Apple wins privacy battle in China
Tech groups led by Baidu, Tencent, and TikTok’s parent, ByteDance, had worked with two Beijing-affiliated groups to create a new way to track iPhones for advertising, called CAID, that would allow them to identify even users. ‘they refused to let apps use Apple’s official ID. , called IDFA.
CAID was developed last year and had been tested openly for months before a planned release in late March. After the Financial Times reported its existence, ad technology experts said the project marked a serious risk to Apple’s global privacy rules and its $ 50 billion business in China.
Eric Seufert, a consultant, said the coordinated attempt had placed Apple in “an impossible situation”. He said Apple would have to choose between rejecting CAID, risking Beijing’s wrath, or making the embarrassing decision to allow it and concede that the world’s most populous country has different rules.
“Apple has a disaster on its hands,” he wrote on Twitter.
Apple clarified its position soon after by blocking updates to several Chinese apps that it surprised by listing CAID in their software updates from its App Store.
Several people in China and Hong Kong said that following Apple’s retaliation, CAID lost its support and the whole project failed to gain traction.
âThis is a clear win for Apple, as well as for consumer privacy, as Chinese tech giants have been forced to back down and comply with Apple’s rules,â said Rich Bishop, Managing Director of AppInChina, one of the leading international software companies in China. .
âThe Chinese app ecosystem was collectively baiting the bull with CAID, under the theory that Apple couldn’t afford to ban all major apps from the market,â added Alex Bauer, product marketing manager at Branch. Group adtech.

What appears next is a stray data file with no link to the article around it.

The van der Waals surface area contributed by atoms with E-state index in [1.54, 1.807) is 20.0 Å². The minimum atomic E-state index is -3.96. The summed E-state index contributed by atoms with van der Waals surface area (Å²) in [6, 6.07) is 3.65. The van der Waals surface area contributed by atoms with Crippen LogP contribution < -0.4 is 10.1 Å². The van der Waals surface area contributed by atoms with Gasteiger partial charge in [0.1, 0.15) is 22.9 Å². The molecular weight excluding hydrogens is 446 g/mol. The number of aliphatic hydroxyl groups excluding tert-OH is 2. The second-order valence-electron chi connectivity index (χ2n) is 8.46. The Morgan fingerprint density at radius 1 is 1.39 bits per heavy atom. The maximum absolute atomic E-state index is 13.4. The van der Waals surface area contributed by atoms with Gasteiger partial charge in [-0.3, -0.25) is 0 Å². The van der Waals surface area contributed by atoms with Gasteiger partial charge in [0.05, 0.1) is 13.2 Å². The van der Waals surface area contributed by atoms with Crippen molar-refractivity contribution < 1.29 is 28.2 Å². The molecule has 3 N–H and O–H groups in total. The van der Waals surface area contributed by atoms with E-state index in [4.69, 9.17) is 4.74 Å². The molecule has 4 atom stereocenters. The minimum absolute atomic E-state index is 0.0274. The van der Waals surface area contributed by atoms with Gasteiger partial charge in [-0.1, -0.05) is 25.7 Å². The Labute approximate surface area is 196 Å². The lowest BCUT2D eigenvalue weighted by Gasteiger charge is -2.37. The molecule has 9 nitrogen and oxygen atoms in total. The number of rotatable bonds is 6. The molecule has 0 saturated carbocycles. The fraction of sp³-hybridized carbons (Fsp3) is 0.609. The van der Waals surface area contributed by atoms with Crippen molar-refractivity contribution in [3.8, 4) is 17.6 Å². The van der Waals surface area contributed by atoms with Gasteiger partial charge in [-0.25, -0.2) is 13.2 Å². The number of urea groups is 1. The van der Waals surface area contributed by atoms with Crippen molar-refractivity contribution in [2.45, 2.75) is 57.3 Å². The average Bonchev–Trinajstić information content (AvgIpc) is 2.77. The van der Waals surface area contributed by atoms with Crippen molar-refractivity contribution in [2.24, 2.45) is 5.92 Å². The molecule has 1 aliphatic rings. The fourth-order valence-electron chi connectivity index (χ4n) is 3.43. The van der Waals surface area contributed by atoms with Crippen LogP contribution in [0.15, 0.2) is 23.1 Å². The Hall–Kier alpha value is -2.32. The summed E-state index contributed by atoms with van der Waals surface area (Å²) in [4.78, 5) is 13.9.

âApple called their bluff and seems to have reasserted control of the situation by aggressively hitting the fingers of early adopters, before the consortium takes real momentum. “
ByteDance did not respond to requests for comment. Tencent and Baidu declined to comment. Apple did not specifically mention CAID, but reiterated that its “App Store terms and guidelines apply equally to all developers around the world” and that “apps that disregard choice of the user will be rejected â.
Although CAID was headed by the China Advertising Association and the Chinese Academy of Information and Communication Technology, a research institute reporting directly to the Ministry of Industry and Information Technology , state-backed, 2,000-member, it was not clear whether these groups had Beijing’s full support.
It was also not clear that the groups knew that CAID had violated Apple’s policies, the gray areas of which are carefully scrutinized in the United States and abroad.
Spokesmen for some of the companies involved in the effort said they believe CAID has Apple’s seal of approval, and CAA, whose website still has information about CAID, including a form. request, previously told the FT that she was “actively communicating” with the technician. giant.
If CAID had grown and received Beijing’s full support, the repercussions could have been widespread. A person familiar with CAA’s strategy said the group is also working on an Android identifier, known as OID, but CAA wanted to test the waters in the smaller iPhone market first.
Bishop said that if Chinese companies comply with Apple’s rules, it would likely bolster Search Ads, Apple’s advertising activity on the App Store, in which developers can pay to have their app be the top result for given keywords. The service is almost five years old in the United States, but only became available in China last month. âThis is one of the few remaining ways to accurately target Chinese iOS users,â he said.
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